Patrick: Our process was a kind of iterative elaboration and articulation on particular formal, theoretical, and environmental concerns that we wanted to address. For instance, we were both interested in issues of temporal and spatial scale, which lent itself well to exploring something like climate change.
Both of us worked on composition, and as Odessa mentioned she sourced the natural material in the work, like recordings of trees, water, fabrics, and dance. I produced other videos that were used more sparingly, like simulated murmurations of small geometric forms, and renderings of terrain where natural disaster has had a significant impact.
I found that working collaboratively on a public art work of this scale came with significant limitations, which restrained and directed the potential of the project from the start. For instance, we had to communicate artistic decisions more intimately than we would’ve with non-collaborators, and had to consider how the piece would function in a public space.
After recognizing those limitations though, the only issues I had were technical ones relating to production. Working at this scale of video comes with the cost of a slower feedback loop, and it was often hard to gauge how the conditions of the site would affect the work.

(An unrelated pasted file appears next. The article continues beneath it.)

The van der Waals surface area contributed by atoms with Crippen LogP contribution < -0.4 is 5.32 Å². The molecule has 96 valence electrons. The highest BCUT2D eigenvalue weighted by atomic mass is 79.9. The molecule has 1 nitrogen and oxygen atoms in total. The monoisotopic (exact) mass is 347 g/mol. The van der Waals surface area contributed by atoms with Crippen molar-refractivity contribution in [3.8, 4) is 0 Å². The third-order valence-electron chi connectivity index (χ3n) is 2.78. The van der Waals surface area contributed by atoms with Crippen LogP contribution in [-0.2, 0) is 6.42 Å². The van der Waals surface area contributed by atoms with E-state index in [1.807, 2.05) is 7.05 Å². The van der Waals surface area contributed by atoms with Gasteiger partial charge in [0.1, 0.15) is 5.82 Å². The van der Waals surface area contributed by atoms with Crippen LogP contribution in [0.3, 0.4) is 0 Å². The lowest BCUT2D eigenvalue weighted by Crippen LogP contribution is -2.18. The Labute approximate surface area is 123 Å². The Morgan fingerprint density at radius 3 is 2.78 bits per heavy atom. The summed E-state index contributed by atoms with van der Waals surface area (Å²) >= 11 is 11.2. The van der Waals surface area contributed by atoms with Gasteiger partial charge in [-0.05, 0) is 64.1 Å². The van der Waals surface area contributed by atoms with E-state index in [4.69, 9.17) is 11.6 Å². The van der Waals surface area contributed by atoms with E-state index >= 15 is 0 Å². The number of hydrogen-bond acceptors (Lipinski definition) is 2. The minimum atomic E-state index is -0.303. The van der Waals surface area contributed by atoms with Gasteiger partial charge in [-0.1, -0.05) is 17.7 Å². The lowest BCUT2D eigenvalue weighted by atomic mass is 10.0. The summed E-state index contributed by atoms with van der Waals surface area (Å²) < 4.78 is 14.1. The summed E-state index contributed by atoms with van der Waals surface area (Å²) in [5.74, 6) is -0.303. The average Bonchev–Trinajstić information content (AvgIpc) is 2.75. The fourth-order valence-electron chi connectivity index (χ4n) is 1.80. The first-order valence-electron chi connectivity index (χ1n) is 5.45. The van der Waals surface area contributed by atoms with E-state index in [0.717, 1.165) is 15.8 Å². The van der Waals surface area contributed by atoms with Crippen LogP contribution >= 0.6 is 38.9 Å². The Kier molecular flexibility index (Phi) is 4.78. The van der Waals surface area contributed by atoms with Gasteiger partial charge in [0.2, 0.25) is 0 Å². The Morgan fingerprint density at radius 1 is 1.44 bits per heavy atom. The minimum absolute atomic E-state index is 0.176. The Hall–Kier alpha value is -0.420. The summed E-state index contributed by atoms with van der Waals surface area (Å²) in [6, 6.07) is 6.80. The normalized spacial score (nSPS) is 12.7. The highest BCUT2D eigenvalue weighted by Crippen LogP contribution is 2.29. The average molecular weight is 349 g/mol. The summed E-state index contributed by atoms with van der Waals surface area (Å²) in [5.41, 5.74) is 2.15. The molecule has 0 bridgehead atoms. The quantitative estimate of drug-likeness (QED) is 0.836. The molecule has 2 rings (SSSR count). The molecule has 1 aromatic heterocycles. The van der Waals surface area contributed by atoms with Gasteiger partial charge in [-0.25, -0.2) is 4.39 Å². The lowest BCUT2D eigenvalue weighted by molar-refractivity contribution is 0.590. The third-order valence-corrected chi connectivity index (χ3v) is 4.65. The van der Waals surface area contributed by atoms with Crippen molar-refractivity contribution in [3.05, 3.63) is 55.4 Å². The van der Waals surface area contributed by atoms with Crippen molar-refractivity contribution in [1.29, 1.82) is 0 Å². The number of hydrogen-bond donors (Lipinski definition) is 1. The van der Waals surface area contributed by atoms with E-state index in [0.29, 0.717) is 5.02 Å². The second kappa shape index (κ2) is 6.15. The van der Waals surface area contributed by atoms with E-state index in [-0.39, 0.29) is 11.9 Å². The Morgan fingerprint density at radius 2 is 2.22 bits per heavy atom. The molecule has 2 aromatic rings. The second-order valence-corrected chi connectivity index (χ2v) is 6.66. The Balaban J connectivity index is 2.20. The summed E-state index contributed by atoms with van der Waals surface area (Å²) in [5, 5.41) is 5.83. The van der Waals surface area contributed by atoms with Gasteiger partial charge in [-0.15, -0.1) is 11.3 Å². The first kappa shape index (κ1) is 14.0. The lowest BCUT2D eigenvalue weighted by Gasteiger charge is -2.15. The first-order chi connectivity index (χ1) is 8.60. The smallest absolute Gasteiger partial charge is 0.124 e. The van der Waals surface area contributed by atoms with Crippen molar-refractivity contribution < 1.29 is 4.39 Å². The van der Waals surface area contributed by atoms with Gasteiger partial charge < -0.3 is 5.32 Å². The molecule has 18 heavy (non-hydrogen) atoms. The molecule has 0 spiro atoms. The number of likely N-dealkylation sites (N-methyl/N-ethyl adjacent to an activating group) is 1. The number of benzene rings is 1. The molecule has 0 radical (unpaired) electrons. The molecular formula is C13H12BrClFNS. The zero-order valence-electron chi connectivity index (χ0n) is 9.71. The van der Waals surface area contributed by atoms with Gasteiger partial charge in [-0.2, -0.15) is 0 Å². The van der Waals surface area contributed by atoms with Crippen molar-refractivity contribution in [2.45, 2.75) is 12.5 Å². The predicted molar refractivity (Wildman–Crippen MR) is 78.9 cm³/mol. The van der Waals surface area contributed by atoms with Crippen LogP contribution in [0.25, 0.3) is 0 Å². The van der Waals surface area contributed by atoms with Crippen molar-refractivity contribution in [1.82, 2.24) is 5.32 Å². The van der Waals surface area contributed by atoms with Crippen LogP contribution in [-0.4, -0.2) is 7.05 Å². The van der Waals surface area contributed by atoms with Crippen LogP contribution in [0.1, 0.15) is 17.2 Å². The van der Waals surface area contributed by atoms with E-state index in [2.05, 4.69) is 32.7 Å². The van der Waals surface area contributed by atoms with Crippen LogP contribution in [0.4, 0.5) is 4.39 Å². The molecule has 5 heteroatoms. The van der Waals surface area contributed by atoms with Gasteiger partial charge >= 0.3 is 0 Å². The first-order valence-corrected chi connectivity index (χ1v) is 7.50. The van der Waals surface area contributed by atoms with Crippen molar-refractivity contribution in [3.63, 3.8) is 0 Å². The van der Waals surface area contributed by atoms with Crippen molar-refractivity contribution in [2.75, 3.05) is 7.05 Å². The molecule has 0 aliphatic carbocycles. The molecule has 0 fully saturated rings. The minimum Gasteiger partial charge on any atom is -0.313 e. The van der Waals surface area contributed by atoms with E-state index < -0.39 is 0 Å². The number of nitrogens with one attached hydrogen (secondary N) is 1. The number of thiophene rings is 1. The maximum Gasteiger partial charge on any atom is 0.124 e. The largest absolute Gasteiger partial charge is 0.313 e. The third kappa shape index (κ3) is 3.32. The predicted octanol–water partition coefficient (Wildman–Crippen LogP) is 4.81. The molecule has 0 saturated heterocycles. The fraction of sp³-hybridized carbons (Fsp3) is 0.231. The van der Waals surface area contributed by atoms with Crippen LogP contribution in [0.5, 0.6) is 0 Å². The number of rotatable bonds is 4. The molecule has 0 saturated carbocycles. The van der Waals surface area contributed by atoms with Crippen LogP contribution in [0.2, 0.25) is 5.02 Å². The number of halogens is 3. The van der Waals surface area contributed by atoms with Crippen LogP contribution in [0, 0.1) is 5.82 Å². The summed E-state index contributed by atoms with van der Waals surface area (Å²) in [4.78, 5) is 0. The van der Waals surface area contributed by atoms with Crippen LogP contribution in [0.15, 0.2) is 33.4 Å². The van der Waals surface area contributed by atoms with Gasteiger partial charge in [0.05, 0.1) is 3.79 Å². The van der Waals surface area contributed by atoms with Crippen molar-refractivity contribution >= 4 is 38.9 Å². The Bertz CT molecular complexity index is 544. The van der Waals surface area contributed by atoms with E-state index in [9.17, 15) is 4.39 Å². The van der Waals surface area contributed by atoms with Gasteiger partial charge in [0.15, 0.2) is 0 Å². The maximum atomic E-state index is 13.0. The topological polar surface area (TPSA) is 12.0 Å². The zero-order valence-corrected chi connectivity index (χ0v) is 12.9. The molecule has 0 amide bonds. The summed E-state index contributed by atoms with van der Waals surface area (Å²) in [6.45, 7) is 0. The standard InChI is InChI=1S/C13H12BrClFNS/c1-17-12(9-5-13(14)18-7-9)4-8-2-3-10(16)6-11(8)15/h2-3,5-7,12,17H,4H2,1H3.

What classes did you take at school that prepared you for this project? What advice would you give to other students who want to pursue this type of artistic endeavor?
Odessa: 2D Design I & II courses helped prepare me for this project the most. I learned how to use Adobe programs such as InDesign and Photoshop and work graphically. I learned how to construct visually interesting compositions with simple shapes. More generally though, in Drawing I, Painting I and II we worked with line, color, tone and shape to create motion, form and space.
We had a huge amount of creative freedom with this project in both the concept and visual components. So my experience being an ASSET scholar and my experience in Open Studio, where I was pushed to start developing my own ideas, passions and work, gave me the tools to work with that which inspires me.
Some advice I would give to other students pursuing a project like this, would be to build and stretch skills that one has and to not be afraid of trying something new.
Patrick: The most relevant courses would be: Printmaking as Social Action where I had time to consider and discuss the efficacy of activism through art. Challenges of Sustainability which introduced me to the work of Annie Dillard. Contemporary American and European Art where I first saw the work of Nam June Paik. And my design classes where I had time and the right amount of direction to explore my own visual sensibilities.